MJ 2-3 - Pollen Acceptance or Rejection: Cellular regulation of mate selection in the Brassicaceae

Sunday, July 15
10:00 AM - 10:30 AM

In the Brassicaceae (e.g. Brassica and Arabidopsis sp.), the regulation of pollen-pistil interactions and fertility begins rapidly after pollen grains have landed on the stigmatic papillae at the top of the pistil. The pollen grains which carry the sperm cells are in a desiccated state for dispersal, and so, the first step in this process is for the pollen grains to become hydrated for germination. The water for hydration comes from the stigmatic papilla but is only released when the pollen grain is recognized as compatible. This recognition event is facilitated by recognition factors on the pollen surface that are mixed into the pollen-papillar interface. Following hydration, a pollen tube emerges and penetrates the stigmatic surface to begin its journey down the pistil to deliver the sperm cells to an ovule for fertilization.  One of the key outstanding questions is how compatible pollen grains are recognized and what cellular events are activated in stigmatic papillae for pollen hydration and pollen tube entry into the stigma (the ‘basal compatible pollen response pathway’).  We have identified vesicle trafficking as a component of this pathway and are now investigating a number candidate signalling proteins for initiating this pathway.  Interrelated to compatible pollen recognition is the self-incompatibility system present in a number of Brassicaceae species where self-pollen is rejected to prevent inbreeding. A second research direction is to better understand the self-incompatibility pathway and how it overrides the basal compatible responses in the stigmatic papillae.  The key regulators of self-incompatibility are well-known, the pollen SP11/SCR ligand and the stigma S Receptor Kinase, and some downstream signalling events have been identified.  We continue to investigate these cellular responses to understand how they contribute to the rejection of self-pollen.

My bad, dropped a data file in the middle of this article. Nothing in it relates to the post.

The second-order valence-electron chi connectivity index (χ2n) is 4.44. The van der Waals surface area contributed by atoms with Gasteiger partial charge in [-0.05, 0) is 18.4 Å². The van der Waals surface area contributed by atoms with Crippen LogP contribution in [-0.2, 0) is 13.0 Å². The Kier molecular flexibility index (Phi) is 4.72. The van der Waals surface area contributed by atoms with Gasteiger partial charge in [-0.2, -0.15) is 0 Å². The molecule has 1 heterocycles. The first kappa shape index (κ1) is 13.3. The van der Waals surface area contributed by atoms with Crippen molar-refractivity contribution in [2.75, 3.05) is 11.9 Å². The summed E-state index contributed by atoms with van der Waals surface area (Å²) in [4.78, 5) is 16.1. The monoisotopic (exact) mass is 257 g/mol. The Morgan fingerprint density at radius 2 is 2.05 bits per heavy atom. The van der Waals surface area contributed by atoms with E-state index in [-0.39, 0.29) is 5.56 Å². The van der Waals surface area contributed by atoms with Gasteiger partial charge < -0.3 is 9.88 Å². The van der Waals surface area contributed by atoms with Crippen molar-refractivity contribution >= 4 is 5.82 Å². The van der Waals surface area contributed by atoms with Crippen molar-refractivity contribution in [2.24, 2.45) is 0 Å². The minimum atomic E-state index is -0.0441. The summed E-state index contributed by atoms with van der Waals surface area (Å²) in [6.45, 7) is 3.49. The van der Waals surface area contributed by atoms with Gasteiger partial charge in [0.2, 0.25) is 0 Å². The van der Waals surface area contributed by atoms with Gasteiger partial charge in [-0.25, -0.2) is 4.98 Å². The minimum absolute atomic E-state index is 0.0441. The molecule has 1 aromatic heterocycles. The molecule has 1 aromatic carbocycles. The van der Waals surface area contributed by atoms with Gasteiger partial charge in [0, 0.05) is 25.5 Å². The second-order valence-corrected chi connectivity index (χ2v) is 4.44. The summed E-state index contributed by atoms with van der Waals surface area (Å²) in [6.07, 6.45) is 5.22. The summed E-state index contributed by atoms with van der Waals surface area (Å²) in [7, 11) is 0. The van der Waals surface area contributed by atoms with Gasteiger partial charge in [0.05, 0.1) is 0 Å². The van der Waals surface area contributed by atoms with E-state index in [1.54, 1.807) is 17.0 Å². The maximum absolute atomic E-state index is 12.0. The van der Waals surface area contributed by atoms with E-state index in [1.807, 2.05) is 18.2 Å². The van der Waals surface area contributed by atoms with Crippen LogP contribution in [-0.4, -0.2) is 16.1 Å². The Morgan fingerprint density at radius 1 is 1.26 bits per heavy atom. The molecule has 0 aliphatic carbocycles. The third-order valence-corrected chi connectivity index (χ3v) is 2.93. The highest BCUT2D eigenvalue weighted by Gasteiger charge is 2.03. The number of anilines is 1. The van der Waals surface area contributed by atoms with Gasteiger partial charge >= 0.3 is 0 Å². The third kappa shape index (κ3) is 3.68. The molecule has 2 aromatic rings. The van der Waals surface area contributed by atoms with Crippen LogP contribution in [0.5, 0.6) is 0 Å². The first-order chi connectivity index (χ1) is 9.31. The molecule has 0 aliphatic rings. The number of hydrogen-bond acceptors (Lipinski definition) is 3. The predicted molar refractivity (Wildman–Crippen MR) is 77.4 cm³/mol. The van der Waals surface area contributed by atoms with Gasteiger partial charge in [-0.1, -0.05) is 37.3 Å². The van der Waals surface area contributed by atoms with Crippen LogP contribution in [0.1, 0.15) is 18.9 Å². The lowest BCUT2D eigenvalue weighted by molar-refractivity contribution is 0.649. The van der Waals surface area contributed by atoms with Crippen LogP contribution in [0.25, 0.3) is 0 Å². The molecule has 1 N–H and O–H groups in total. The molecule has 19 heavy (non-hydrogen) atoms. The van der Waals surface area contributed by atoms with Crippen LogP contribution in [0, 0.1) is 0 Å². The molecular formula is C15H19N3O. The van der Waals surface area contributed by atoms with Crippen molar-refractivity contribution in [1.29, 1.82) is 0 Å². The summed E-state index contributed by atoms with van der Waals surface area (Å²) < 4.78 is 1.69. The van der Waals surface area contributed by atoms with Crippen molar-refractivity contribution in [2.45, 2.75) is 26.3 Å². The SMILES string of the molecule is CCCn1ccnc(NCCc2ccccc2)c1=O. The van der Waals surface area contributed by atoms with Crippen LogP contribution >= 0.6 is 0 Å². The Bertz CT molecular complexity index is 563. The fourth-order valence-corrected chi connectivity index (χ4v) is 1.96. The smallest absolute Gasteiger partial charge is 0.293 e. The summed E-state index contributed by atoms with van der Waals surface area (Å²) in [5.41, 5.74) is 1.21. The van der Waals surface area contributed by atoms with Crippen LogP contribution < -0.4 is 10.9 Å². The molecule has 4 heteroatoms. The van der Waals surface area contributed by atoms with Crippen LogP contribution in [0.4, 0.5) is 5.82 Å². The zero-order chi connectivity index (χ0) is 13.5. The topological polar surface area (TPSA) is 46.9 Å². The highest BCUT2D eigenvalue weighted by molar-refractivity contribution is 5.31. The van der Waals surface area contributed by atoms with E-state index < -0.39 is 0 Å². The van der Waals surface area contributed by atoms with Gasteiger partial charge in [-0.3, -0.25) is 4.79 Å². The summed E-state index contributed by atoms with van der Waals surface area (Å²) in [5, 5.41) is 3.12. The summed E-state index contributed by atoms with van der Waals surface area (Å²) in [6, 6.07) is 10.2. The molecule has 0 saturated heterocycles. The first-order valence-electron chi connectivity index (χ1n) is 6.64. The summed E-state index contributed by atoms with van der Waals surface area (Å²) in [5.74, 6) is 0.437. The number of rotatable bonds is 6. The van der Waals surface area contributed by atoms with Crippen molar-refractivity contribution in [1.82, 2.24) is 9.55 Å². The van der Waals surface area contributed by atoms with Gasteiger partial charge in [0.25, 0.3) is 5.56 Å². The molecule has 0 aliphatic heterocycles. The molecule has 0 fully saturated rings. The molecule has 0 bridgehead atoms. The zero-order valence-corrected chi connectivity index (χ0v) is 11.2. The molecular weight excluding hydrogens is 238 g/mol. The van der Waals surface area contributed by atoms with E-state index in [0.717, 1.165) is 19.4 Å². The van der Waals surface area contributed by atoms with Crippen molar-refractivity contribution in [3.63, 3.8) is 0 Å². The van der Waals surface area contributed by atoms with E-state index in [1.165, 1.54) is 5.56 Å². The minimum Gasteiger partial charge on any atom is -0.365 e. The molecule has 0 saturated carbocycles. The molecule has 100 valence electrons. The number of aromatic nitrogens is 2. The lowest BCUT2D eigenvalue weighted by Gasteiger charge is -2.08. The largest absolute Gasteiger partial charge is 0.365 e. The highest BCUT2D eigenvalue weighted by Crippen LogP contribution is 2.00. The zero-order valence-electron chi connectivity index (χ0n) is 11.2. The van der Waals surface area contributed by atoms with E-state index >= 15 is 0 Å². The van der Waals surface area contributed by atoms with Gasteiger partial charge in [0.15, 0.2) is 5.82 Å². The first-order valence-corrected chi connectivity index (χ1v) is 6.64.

Daphne Goring, PhD

University of Toronto

Daphne Goring is a Professor in the Department of Cell & Systems at the University of Toronto. She is the Vice-President of the Canadian Society of Plant Biologists and a Fellow of the American Association for the Advancement of Science. Dr Goring’s research investigates the cellular mechanisms that discriminate between compatible and self-incompatible pollen grains in the Brassicaceae to regulate sexual reproduction. More specifically, her research explores the cellular signalling pathways in the Brassicaceae pistils that control the recognition and rejection of self-pollen to prevent inbreeding (self-incompatibility pathway), and the allocation of resources to compatible pollen to promote pollen germination and fertility (basal compatible pollen response pathway). https://csb.utoronto.ca/faculty/daphne-goring/


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MJ 2-3 - Pollen Acceptance or Rejection: Cellular regulation of mate selection in the Brassicaceae

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